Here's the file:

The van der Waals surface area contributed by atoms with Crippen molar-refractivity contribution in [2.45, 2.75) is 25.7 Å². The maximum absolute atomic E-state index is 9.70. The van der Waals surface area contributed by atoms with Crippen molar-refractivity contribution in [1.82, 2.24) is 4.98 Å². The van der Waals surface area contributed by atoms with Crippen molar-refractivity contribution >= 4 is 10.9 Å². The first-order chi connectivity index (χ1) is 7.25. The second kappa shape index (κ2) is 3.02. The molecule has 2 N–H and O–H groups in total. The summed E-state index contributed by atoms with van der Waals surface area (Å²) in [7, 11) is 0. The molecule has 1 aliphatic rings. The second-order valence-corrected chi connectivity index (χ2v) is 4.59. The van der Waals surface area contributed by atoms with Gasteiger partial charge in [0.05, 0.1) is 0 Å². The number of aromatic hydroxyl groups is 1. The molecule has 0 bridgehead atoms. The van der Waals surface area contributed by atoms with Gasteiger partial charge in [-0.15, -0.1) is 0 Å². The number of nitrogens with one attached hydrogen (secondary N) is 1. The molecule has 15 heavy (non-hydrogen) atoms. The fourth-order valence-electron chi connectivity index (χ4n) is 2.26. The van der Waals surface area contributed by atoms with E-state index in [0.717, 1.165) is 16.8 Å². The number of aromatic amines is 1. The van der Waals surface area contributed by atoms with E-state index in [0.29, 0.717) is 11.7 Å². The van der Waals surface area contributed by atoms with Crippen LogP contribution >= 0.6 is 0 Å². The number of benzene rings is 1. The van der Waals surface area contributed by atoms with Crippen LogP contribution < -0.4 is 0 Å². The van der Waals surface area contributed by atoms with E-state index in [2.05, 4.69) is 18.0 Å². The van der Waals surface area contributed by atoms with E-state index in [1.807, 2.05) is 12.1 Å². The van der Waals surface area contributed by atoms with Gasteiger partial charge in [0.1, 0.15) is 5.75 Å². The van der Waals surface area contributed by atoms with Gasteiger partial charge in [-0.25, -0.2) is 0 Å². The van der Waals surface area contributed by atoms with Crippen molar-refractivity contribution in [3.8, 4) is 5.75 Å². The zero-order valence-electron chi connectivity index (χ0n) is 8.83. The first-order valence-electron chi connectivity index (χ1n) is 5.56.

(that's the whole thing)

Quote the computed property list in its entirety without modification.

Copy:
The van der Waals surface area contributed by atoms with Crippen molar-refractivity contribution in [2.45, 2.75) is 25.7 Å². The maximum absolute atomic E-state index is 9.70. The van der Waals surface area contributed by atoms with Crippen molar-refractivity contribution in [1.82, 2.24) is 4.98 Å². The van der Waals surface area contributed by atoms with Crippen molar-refractivity contribution >= 4 is 10.9 Å². The first-order chi connectivity index (χ1) is 7.25. The second kappa shape index (κ2) is 3.02. The molecule has 2 N–H and O–H groups in total. The summed E-state index contributed by atoms with van der Waals surface area (Å²) in [7, 11) is 0. The molecule has 1 aliphatic rings. The second-order valence-corrected chi connectivity index (χ2v) is 4.59. The van der Waals surface area contributed by atoms with Gasteiger partial charge in [0.05, 0.1) is 0 Å². The number of aromatic hydroxyl groups is 1. The molecule has 0 bridgehead atoms. The van der Waals surface area contributed by atoms with Gasteiger partial charge in [-0.15, -0.1) is 0 Å². The number of nitrogens with one attached hydrogen (secondary N) is 1. The molecule has 15 heavy (non-hydrogen) atoms. The fourth-order valence-electron chi connectivity index (χ4n) is 2.26. The van der Waals surface area contributed by atoms with E-state index in [0.717, 1.165) is 16.8 Å². The number of aromatic amines is 1. The van der Waals surface area contributed by atoms with E-state index in [0.29, 0.717) is 11.7 Å². The van der Waals surface area contributed by atoms with Crippen LogP contribution >= 0.6 is 0 Å². The number of benzene rings is 1. The van der Waals surface area contributed by atoms with Crippen LogP contribution < -0.4 is 0 Å². The van der Waals surface area contributed by atoms with E-state index in [2.05, 4.69) is 18.0 Å². The van der Waals surface area contributed by atoms with E-state index in [1.807, 2.05) is 12.1 Å². The van der Waals surface area contributed by atoms with Gasteiger partial charge in [0.1, 0.15) is 5.75 Å². The van der Waals surface area contributed by atoms with Gasteiger partial charge in [-0.25, -0.2) is 0 Å². The van der Waals surface area contributed by atoms with Crippen molar-refractivity contribution in [3.8, 4) is 5.75 Å². The zero-order valence-electron chi connectivity index (χ0n) is 8.83. The first-order valence-electron chi connectivity index (χ1n) is 5.56.